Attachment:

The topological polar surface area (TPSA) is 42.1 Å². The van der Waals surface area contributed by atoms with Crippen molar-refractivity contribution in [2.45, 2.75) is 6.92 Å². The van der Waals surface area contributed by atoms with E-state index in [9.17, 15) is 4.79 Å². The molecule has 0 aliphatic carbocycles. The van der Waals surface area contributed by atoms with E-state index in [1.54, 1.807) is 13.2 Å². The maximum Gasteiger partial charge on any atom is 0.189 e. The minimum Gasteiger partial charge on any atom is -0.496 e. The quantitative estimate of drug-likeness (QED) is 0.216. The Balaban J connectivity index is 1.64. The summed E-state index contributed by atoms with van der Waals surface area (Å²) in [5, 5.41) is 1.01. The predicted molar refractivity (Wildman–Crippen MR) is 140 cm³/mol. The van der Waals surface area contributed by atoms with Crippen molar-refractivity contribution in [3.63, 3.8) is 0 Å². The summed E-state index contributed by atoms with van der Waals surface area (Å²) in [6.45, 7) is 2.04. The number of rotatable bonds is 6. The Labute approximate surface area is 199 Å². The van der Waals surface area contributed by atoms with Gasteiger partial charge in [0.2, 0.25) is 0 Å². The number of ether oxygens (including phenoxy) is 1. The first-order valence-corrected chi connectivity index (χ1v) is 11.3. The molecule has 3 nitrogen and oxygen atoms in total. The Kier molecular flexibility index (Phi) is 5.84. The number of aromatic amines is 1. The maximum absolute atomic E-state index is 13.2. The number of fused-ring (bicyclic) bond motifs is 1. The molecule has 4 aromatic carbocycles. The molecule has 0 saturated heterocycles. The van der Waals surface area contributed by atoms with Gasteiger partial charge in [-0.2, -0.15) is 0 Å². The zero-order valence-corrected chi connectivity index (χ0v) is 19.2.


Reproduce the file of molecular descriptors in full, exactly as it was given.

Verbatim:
The topological polar surface area (TPSA) is 42.1 Å². The van der Waals surface area contributed by atoms with Crippen molar-refractivity contribution in [2.45, 2.75) is 6.92 Å². The van der Waals surface area contributed by atoms with E-state index in [9.17, 15) is 4.79 Å². The molecule has 0 aliphatic carbocycles. The van der Waals surface area contributed by atoms with E-state index in [1.54, 1.807) is 13.2 Å². The maximum Gasteiger partial charge on any atom is 0.189 e. The minimum Gasteiger partial charge on any atom is -0.496 e. The quantitative estimate of drug-likeness (QED) is 0.216. The Balaban J connectivity index is 1.64. The summed E-state index contributed by atoms with van der Waals surface area (Å²) in [5, 5.41) is 1.01. The predicted molar refractivity (Wildman–Crippen MR) is 140 cm³/mol. The van der Waals surface area contributed by atoms with Crippen molar-refractivity contribution in [3.63, 3.8) is 0 Å². The summed E-state index contributed by atoms with van der Waals surface area (Å²) in [6.45, 7) is 2.04. The number of rotatable bonds is 6. The Labute approximate surface area is 199 Å². The van der Waals surface area contributed by atoms with Gasteiger partial charge in [0.2, 0.25) is 0 Å². The number of ether oxygens (including phenoxy) is 1. The first-order valence-corrected chi connectivity index (χ1v) is 11.3. The molecule has 3 nitrogen and oxygen atoms in total. The Kier molecular flexibility index (Phi) is 5.84. The number of aromatic amines is 1. The maximum absolute atomic E-state index is 13.2. The number of fused-ring (bicyclic) bond motifs is 1. The molecule has 4 aromatic carbocycles. The molecule has 0 saturated heterocycles. The van der Waals surface area contributed by atoms with Gasteiger partial charge in [-0.2, -0.15) is 0 Å². The zero-order valence-corrected chi connectivity index (χ0v) is 19.2.